The Messerschmitt Bf 110C and Es were committed to the invasions of Yugoslavia and Greece in April 1941. I and II./ZG 26 were deployed to the theatre. Once again, the Bf 110 encountered foreign flown Messerschmitt Bf 109s, this time belonging to the Yugoslavian Air Force. As over Switzerland in 1940, the battles ended in their opponent's favor. On the first day, 6 April, Bf 110s of I./ZG 26 lost five of their number in exchange for two Yugoslavian Bf 109s. II./ZG dispatched several Hawker Furys, but managed to lose two of their own against the biplanes. Over Greece, on 20 April, II./ZG 26 claimed five Hurricanes of No. 33 and No. 80 Squadron RAF for two losses. This engagement saw the death of 50-victory ace Marmaduke Pattle of No 33 Squadron. Staffelkapitän Hauptmann Theodor Rossiwall and Oberleutnant Sophus Baagoe were amongst the claimers on this day, taking their scores to 12 and 14. Also killed in this battle was the ace F/Lt W.J. "Timber" Woods of No. 80 Squadron with 6½ kills. Oberleutnant Baagoe was killed on 14 May 1941 whilst on a strafing mission during the Battle of Crete. The British defences and a Gloster Gladiator pilot claimed credit. Around 12 Bf 110s were lost over Crete.
North Africa, the Mediterranean and Middle East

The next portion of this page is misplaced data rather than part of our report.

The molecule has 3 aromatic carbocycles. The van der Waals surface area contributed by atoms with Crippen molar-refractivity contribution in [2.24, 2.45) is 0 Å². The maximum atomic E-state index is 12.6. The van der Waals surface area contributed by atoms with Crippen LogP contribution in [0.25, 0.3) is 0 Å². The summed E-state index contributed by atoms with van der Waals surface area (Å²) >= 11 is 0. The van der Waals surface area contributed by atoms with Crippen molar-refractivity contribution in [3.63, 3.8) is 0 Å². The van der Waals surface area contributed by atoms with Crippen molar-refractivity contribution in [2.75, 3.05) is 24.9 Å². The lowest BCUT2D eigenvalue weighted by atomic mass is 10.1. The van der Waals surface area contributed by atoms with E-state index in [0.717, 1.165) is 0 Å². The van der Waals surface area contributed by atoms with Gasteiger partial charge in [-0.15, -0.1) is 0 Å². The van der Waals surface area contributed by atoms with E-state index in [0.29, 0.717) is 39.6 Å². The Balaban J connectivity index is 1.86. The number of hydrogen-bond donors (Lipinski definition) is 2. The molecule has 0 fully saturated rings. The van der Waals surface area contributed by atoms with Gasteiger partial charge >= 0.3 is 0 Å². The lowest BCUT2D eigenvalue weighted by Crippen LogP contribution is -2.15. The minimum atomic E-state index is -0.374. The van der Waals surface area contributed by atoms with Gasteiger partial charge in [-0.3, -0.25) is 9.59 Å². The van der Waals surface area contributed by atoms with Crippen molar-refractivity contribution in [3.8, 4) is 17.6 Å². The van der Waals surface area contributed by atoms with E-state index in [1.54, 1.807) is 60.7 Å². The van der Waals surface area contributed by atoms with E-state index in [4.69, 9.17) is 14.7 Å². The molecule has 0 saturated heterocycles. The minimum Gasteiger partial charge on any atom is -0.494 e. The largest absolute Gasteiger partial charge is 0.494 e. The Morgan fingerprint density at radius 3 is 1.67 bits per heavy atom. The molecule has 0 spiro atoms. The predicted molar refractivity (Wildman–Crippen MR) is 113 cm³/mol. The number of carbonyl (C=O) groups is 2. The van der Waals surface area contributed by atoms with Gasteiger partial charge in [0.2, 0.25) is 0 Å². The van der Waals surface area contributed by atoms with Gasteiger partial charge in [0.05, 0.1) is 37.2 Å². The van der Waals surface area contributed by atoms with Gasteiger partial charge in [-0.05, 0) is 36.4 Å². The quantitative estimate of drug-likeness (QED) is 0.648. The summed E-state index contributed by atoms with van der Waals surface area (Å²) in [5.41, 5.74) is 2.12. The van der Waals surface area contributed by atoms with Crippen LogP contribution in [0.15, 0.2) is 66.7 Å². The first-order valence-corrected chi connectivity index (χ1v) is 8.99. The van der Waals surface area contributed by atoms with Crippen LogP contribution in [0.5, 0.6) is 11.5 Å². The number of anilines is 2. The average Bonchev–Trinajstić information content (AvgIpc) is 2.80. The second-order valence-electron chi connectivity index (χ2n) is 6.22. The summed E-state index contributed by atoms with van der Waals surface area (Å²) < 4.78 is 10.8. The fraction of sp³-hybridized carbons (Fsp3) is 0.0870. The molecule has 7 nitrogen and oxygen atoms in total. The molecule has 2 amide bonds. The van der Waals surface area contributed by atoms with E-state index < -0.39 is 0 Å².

The Rashid Ali Rebellion and resulting Anglo-Iraqi War saw the Luftwaffe commit 12 of 4./ZG 76's Bf 110s to the Iraqi Nationalist cause as part of "Flyer Command Iraq" (Fliegerführer Irak). The German machines reached Iraq in the first week of May 1941. The campaign in the desert would last for ten days. Two RAF Gladiators were claimed by future night fighter ace Martin Drewes. But RAF raids badly damaged two Bf 110s. However, by the 26 May, no Bf 110s were left serviceable and German personnel were evacuated. One Bf 110 (Wk-Nr 4035) was captured by the RAF and test flown as RAF serial HK846, "Belle of Berlin". Based in Cairo, Egypt, it was to deploy to South Africa as part of a program to train pilots on enemy equipment. It did not make it, crashing in the Sudan. In the North African Campaign, the Bf 110 acted as a support aircraft for the Junkers Ju 87 Stuka units. In 1941, nearly 20% of the Zerstörergeschwader's missions were ground attack orientated. A number of Bf 110 aces were lost in aerial combat during this period, and other losses were considerable. Significantly, on the night of 22–23 May, the Bf 110 was pressed into night fighting service over the desert. Oberleutnant Alfred Wehmeyer scored three nocturnal kills against Allied bombers in the space of a week. In August 1942, a stalemate between the Allied and Axis forces in North Africa permitted the withdrawal of III./ZG 26 to Crete for convoy protection. During this time, a number of United States Army Air Force B-24 Liberators were destroyed. On 29 September 1942, whilst on patrol alone, Oberleutnant Helmut Haugk of ZG 26 engaged a formation of 11 B-24s, dispatching two of the bombers. The Bf 110 had demonstrated its capability in a role it was to excel in over Europe. Lastly, in February 1945, two Bf 110G-4s were supplied to the Air Force of the Independent State of Croatia (ZNDH). One was destroyed by Allied bombing at Zagreb and the other survived and sought sanctuary at Klagenfurt in Austria with other retreating ZNDH aircraft in May 1945.